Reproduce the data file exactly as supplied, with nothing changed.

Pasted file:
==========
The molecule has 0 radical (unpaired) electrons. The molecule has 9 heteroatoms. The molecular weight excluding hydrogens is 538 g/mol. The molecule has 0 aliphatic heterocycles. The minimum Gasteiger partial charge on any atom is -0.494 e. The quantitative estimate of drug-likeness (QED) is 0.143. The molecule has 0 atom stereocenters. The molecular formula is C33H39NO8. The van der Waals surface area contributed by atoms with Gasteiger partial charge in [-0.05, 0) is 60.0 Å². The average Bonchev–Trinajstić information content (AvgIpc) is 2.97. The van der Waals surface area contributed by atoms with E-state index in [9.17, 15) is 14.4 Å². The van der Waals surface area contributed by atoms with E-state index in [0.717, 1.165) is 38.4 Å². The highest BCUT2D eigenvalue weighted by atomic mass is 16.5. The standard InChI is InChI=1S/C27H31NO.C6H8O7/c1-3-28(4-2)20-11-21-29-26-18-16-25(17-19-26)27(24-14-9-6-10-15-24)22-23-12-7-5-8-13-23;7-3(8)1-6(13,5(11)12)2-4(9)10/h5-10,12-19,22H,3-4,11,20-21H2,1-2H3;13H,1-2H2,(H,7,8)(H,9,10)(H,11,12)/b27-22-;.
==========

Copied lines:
The molecule has 0 radical (unpaired) electrons. The molecule has 9 heteroatoms. The molecular weight excluding hydrogens is 538 g/mol. The molecule has 0 aliphatic heterocycles. The minimum Gasteiger partial charge on any atom is -0.494 e. The quantitative estimate of drug-likeness (QED) is 0.143. The molecule has 0 atom stereocenters. The molecular formula is C33H39NO8. The van der Waals surface area contributed by atoms with Gasteiger partial charge in [-0.05, 0) is 60.0 Å². The average Bonchev–Trinajstić information content (AvgIpc) is 2.97. The van der Waals surface area contributed by atoms with E-state index in [9.17, 15) is 14.4 Å². The van der Waals surface area contributed by atoms with E-state index in [0.717, 1.165) is 38.4 Å². The highest BCUT2D eigenvalue weighted by atomic mass is 16.5. The standard InChI is InChI=1S/C27H31NO.C6H8O7/c1-3-28(4-2)20-11-21-29-26-18-16-25(17-19-26)27(24-14-9-6-10-15-24)22-23-12-7-5-8-13-23;7-3(8)1-6(13,5(11)12)2-4(9)10/h5-10,12-19,22H,3-4,11,20-21H2,1-2H3;13H,1-2H2,(H,7,8)(H,9,10)(H,11,12)/b27-22-;.